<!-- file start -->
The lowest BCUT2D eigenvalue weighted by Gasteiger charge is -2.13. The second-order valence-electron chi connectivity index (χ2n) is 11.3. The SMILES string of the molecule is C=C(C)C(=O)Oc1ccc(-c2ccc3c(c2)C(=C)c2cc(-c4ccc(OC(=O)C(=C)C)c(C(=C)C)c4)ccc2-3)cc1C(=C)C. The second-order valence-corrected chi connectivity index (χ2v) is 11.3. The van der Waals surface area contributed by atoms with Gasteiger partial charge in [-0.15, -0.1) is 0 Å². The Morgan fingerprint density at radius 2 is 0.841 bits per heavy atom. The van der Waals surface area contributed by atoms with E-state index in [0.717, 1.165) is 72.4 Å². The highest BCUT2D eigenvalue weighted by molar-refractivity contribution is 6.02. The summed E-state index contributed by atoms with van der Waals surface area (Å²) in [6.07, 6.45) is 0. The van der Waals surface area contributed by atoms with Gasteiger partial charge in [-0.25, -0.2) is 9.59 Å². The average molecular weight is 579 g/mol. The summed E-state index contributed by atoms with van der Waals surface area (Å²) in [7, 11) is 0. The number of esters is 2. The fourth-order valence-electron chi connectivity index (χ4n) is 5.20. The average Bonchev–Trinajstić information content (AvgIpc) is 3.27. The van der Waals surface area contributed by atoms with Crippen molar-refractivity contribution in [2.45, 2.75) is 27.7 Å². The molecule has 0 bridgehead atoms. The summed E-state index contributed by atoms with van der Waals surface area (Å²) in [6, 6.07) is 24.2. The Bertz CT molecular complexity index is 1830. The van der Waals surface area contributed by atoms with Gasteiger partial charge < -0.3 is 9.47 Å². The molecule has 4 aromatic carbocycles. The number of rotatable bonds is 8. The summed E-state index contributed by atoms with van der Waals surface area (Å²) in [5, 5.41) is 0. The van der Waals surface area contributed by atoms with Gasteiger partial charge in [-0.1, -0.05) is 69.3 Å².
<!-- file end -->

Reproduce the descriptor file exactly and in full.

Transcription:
The lowest BCUT2D eigenvalue weighted by Gasteiger charge is -2.13. The second-order valence-electron chi connectivity index (χ2n) is 11.3. The SMILES string of the molecule is C=C(C)C(=O)Oc1ccc(-c2ccc3c(c2)C(=C)c2cc(-c4ccc(OC(=O)C(=C)C)c(C(=C)C)c4)ccc2-3)cc1C(=C)C. The second-order valence-corrected chi connectivity index (χ2v) is 11.3. The van der Waals surface area contributed by atoms with Gasteiger partial charge in [-0.15, -0.1) is 0 Å². The Morgan fingerprint density at radius 2 is 0.841 bits per heavy atom. The van der Waals surface area contributed by atoms with E-state index in [0.717, 1.165) is 72.4 Å². The highest BCUT2D eigenvalue weighted by molar-refractivity contribution is 6.02. The summed E-state index contributed by atoms with van der Waals surface area (Å²) in [6.07, 6.45) is 0. The van der Waals surface area contributed by atoms with Gasteiger partial charge in [-0.25, -0.2) is 9.59 Å². The average molecular weight is 579 g/mol. The summed E-state index contributed by atoms with van der Waals surface area (Å²) in [7, 11) is 0. The number of esters is 2. The fourth-order valence-electron chi connectivity index (χ4n) is 5.20. The average Bonchev–Trinajstić information content (AvgIpc) is 3.27. The van der Waals surface area contributed by atoms with Crippen molar-refractivity contribution in [2.45, 2.75) is 27.7 Å². The molecule has 0 bridgehead atoms. The summed E-state index contributed by atoms with van der Waals surface area (Å²) in [6, 6.07) is 24.2. The Bertz CT molecular complexity index is 1830. The van der Waals surface area contributed by atoms with Gasteiger partial charge < -0.3 is 9.47 Å². The molecule has 4 aromatic carbocycles. The number of rotatable bonds is 8. The summed E-state index contributed by atoms with van der Waals surface area (Å²) in [5, 5.41) is 0. The van der Waals surface area contributed by atoms with Gasteiger partial charge in [-0.1, -0.05) is 69.3 Å².